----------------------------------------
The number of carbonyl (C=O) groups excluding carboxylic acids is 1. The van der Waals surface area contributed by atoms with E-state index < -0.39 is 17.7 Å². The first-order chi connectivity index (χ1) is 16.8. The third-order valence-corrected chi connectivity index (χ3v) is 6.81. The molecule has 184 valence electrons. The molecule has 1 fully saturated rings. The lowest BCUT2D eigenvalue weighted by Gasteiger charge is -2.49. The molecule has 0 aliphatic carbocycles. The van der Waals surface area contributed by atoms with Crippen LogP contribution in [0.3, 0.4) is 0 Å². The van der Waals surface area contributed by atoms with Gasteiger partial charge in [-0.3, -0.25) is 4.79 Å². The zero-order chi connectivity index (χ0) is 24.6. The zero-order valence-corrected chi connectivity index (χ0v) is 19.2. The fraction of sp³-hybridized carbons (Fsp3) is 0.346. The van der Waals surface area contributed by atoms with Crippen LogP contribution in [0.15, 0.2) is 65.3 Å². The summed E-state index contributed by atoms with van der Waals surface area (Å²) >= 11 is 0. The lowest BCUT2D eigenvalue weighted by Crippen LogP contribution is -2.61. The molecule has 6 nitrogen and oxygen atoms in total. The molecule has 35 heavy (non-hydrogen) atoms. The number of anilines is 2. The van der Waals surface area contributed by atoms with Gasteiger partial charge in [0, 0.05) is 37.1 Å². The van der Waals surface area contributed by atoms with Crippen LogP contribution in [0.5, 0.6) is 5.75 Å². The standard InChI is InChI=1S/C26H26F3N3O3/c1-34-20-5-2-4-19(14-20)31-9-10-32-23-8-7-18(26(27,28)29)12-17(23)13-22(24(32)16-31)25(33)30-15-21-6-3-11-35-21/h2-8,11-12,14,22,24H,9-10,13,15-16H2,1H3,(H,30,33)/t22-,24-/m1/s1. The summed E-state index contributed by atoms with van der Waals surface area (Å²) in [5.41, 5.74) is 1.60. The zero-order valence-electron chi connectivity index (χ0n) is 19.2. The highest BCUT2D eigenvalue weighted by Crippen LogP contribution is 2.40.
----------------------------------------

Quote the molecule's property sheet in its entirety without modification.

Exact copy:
The number of carbonyl (C=O) groups excluding carboxylic acids is 1. The van der Waals surface area contributed by atoms with E-state index < -0.39 is 17.7 Å². The first-order chi connectivity index (χ1) is 16.8. The third-order valence-corrected chi connectivity index (χ3v) is 6.81. The molecule has 184 valence electrons. The molecule has 1 fully saturated rings. The lowest BCUT2D eigenvalue weighted by Gasteiger charge is -2.49. The molecule has 0 aliphatic carbocycles. The van der Waals surface area contributed by atoms with Crippen LogP contribution in [0.3, 0.4) is 0 Å². The van der Waals surface area contributed by atoms with Gasteiger partial charge in [-0.3, -0.25) is 4.79 Å². The zero-order chi connectivity index (χ0) is 24.6. The zero-order valence-corrected chi connectivity index (χ0v) is 19.2. The fraction of sp³-hybridized carbons (Fsp3) is 0.346. The van der Waals surface area contributed by atoms with Crippen LogP contribution in [0.15, 0.2) is 65.3 Å². The summed E-state index contributed by atoms with van der Waals surface area (Å²) >= 11 is 0. The lowest BCUT2D eigenvalue weighted by Crippen LogP contribution is -2.61. The molecule has 6 nitrogen and oxygen atoms in total. The molecule has 35 heavy (non-hydrogen) atoms. The number of anilines is 2. The van der Waals surface area contributed by atoms with Gasteiger partial charge in [0, 0.05) is 37.1 Å². The van der Waals surface area contributed by atoms with Crippen LogP contribution in [0.5, 0.6) is 5.75 Å². The standard InChI is InChI=1S/C26H26F3N3O3/c1-34-20-5-2-4-19(14-20)31-9-10-32-23-8-7-18(26(27,28)29)12-17(23)13-22(24(32)16-31)25(33)30-15-21-6-3-11-35-21/h2-8,11-12,14,22,24H,9-10,13,15-16H2,1H3,(H,30,33)/t22-,24-/m1/s1. The summed E-state index contributed by atoms with van der Waals surface area (Å²) in [5.41, 5.74) is 1.60. The zero-order valence-electron chi connectivity index (χ0n) is 19.2. The highest BCUT2D eigenvalue weighted by Crippen LogP contribution is 2.40.